Blumenthal JA, et al. Exercise and pharmacotherapy in the treatment of major depressive disorder. Psychosom Med. 2007 Sep-Oct;69(7):587-96. Epub 2007 Sep 10.
“The efficacy of exercise in patients seems generally comparable with patients receiving antidepressant medication and both tend to be better than the placebo in patients with MDD.”
Su D, Zhao Y, Binns C, Scott J, Oddy W. Breast-feeding mothers can exercise: results of a cohort study. Public Health Nutr. 2007 Oct;10(10):1089-93. Epub 2007 May 22.
“Exercise does not affect breast-feeding outcomes at the usual levels of activity undertaken by mothers. Breast-feeding and exercise are important for maintaining and promoting health, and this study provides reassurance to health professionals wishing to encourage mothers to continue both behaviours.”
Bopp M, Lovelady C, Hunter C, Kinsella T. Maternal diet and exercise: effects on long-chain polyunsaturated Fatty Acid concentrations in breast milk. J Am Diet Assoc. 2005 Jul;105(7):1098-103.
“These results suggest that women consuming adequate amounts of LC-PUFA can exercise moderately without decreasing the LC-PUFA in their breast milk.”
Lovelady CA. The impact of energy restriction and exercise in lactating women (Review). Adv Exp Med Biol. 2004;554:115-20.
“Exercise improves cardiovascular fitness, plasma lipids, and insulin response in lactating women. However, exercise alone, without caloric restriction, does not promote weight loss. Once lactation is established, over-weight women may restrict their energy intake by 500 kcal/day to promote a weight loss of 0.5 kg/week without affecting the growth of their infants. Moderate exercise does not affect maternal immune status or levels of sIgA, lactoferrin, and lysozyme in human milk. Further research is needed to determine the effect of exercise and energy restriction on maternal bone health and immune status and composition of human milk.”
Lovelady CA, Fuller CJ, Geigerman CM, Hunter CP, Kinsella TC. Immune status of physically active women during lactation. Med Sci Sports Exerc. 2004 Jun;36(6):1001-7.
“The results of this study suggest that women may exercise moderately during lactation and increase their fitness level without impairing their immune function.”
Rich M, Currie J, McMahon C. Physical exercise and the lactating woman: a qualitative pilot study of mothers’ perceptions and experiences. Breastfeed Rev. 2004 Jul;12(2):11-7.
“The main themes to emerge from the content analysis of the qualitative data included perceived well-being from improved energy and stress levels, and weight control.”
Lovelady CA, Hunter CP, Geigerman C. Effect of Exercise on Immunologic Factors in Breast Milk. Pediatrics 2003 February;111(2):e148-e152.
This study found that nursing mothers who “exercis[ed] aerobically at least 30 minutes/day for 3 days/wk had a higher level of cardiovascular fitness. In addition, there were no significant differences in the concentrations of IgA, lactoferrin, or lysozyme after moderate exercise compared with sitting rest.”
Larson-Meyer DE. Effect of Postpartum Exercise on Mothers and their Offspring: A Review of the Literature. Obes Res. 2002 Aug;10(8):841-53.
“In lactating women, several studies have collectively determined that neither acute nor regular exercise has adverse effects on a mother’s ability to successfully breast-feed.”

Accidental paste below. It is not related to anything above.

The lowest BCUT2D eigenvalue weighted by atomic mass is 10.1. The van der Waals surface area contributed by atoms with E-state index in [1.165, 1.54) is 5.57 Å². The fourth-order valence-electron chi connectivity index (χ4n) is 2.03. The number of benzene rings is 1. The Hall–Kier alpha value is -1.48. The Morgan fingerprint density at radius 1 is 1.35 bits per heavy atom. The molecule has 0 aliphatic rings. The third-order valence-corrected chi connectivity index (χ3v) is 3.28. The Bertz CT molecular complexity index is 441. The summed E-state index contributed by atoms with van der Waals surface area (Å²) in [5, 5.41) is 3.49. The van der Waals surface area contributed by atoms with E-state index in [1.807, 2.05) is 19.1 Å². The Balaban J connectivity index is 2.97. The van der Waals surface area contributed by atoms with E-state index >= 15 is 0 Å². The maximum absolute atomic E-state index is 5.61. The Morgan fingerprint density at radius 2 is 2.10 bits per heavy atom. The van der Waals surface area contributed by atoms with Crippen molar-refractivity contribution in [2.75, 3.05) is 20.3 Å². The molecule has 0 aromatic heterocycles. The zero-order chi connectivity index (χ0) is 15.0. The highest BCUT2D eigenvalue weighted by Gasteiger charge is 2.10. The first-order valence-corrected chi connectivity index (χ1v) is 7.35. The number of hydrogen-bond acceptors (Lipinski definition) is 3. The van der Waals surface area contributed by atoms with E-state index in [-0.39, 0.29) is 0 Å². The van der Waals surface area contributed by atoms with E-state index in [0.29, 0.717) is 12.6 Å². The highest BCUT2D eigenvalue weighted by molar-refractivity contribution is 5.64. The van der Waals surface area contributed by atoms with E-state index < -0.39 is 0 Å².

Wright KS, Quinn TJ, Carey GB. Infant acceptance of breast milk after maternal exercise. Pediatrics. 2002 Apr;109(4):585-9.
“These data support the hypothesis that moderate or even high-intensity exercise during lactation does not impede infant acceptance of breast milk consumed 1 hour postexercise.”
Cary GB, Quinn TJ. Exercise and lactation: are they compatible? (Review) Can J Appl Physiol. 2001 Feb;26(1):55-75.
“Human studies suggest no detrimental effect of exercise during lactation on milk composition and volume, infant growth and development, or maternal health. Studies also demonstrate improved cardiovascular fitness in lactating, exercising women and suggest a quicker return to pre-pregnancy body weight and a more positive sense of well-being, compared to sedentary controls.”
Lovelady CA, Williams JP, Garner KE, Moreno KL, Taylor ML, Leklem JE. Effect of energy restriction and exercise on vitamin B-6 status of women during lactation. Med Sci Sports Exerc. 2001 Apr;33(4):512-8.
“Energy restriction and exercise from 4 to 14 wk postpartum in overweight, breastfeeding women consuming adequate dietary intakes and 2.0 mg of supplemental vitamin B-6 does not adversely affect vitamin B-6 status or infant growth.”
Babyak M, et al. Exercise treatment for major depression: maintenance of therapeutic benefit at 10 months. Psychosom Med. 2000 Sep-Oct;62(5):633-8.
“Among individuals with MDD, exercise therapy is feasible and is associated with significant therapeutic benefit, especially if exercise is continued over time.”
McCrory MA, et al. Randomized trial of the short-term effects of dieting compared with dieting plus aerobic exercise on lactation performance. Am J Clin Nutr 1999 May;69(5):959-67.
“Short-term weight loss (1 kg/wk) through a combination of dieting and aerobic exercise appears safe for breast-feeding mothers and is preferable to weight loss achieved primarily by dieting because the latter reduces maternal lean body mass. Longer-term studies are needed to confirm these findings.”
Quinn TJ, Carey GB. Does exercise intensity or diet influence lactic acid accumulation in breast milk? Med Sci Sports Exerc. 1999 Jan;31(1):105-10.
“In lactating women whose caloric needs are being met: 1) dietary carbohydrate intake, within a practical range, does not influence lactic acid levels in breast milk at rest or after exercise; 2) lactic acid appearance in the milk is a function of exercise intensity; and 3) moderate intensity exercise will not increase breast milk lactic acid levels.”